LCD screens have their plusses — they're cheap; don't consume as much power as, say, plasma displays; and look totally sleek and hot — but their weaknesses are just as plentiful: They have difficulty displaying true blacks. Their pixel refresh rates aren't so good, so fast action sometimes produces motion blurs. And as energy-friendly as they are, they're still inefficient; around 90% of the light they produce is wasted. If only there were a display technology that boasted all the advantages of LCD and none of its downsides.
Luckily, some clever people in Microsoft's Research division have come up with such a (theoretically) kick-ass display. Their telescopic-pixel design works like this: each pixel has a tiny doughnut-shaped mirror and an even tinier disc-shaped one (seen in the array in the pic). The mirrors move when they need to let light through, as opposed to the liquid crystals that twist and untwist to in an LCD. Since the light passes through fewer materials, the telescopic display wouldn't need a backlight as bright as an LCD's, saving energy. The mirrors are more nimble than crystals, too, improving reaction time. Finally, the design is simpler, meaning, should it ever enter mass production, telescopic TVs might end up being cheaper than LCD sets.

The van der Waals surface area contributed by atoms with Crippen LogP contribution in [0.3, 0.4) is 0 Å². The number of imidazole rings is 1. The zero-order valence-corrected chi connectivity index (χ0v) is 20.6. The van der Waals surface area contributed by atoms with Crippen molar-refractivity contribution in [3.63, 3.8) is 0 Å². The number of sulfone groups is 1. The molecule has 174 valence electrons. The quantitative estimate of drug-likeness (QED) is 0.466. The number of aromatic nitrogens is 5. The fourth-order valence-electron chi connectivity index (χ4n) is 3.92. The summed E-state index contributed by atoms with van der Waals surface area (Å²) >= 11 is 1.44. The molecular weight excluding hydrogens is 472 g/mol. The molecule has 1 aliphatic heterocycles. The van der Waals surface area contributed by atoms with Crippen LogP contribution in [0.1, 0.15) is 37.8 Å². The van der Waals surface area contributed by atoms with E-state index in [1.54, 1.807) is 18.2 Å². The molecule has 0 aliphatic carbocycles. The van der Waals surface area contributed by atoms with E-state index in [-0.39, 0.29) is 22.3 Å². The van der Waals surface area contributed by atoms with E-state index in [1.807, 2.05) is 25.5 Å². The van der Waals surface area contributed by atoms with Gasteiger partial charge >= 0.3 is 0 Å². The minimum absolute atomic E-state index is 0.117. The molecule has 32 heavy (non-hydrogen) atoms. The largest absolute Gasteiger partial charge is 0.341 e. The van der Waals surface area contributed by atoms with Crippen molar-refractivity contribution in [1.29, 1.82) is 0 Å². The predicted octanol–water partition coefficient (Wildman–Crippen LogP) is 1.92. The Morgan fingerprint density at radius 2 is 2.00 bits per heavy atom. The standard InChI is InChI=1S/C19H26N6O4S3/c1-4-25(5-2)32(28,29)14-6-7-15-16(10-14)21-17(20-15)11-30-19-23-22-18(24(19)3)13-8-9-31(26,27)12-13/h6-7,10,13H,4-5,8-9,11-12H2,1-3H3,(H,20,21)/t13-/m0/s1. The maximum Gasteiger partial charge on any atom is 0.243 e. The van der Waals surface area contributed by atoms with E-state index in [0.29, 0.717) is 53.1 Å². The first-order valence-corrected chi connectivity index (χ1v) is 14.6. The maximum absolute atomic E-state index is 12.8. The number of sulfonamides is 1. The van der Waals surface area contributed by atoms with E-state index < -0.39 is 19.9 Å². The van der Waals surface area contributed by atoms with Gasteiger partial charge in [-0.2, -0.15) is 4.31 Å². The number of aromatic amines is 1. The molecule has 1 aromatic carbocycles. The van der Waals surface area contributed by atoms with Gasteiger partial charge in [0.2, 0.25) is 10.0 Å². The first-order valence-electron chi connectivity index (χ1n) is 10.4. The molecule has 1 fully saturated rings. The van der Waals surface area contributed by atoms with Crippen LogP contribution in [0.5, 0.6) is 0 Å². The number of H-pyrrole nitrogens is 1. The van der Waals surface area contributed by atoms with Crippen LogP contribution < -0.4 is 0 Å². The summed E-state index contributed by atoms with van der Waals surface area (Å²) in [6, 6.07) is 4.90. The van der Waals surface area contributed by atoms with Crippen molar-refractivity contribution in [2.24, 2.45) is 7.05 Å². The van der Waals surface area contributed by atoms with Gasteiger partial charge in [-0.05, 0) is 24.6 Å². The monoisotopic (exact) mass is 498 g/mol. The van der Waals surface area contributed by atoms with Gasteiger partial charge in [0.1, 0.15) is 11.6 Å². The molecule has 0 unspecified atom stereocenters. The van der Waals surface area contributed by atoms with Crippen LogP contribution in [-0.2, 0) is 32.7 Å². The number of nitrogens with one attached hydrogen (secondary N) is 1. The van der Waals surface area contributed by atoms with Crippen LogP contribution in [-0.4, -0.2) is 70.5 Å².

We're not in a hurry to have Microsoft corner the market on another technology, but this telescopic display sure sounds a heck of a lot more promising the much-hyped SED tech, which turned out to be vaporware. Will telescopic displays be the HDTVs of the future? We'll see.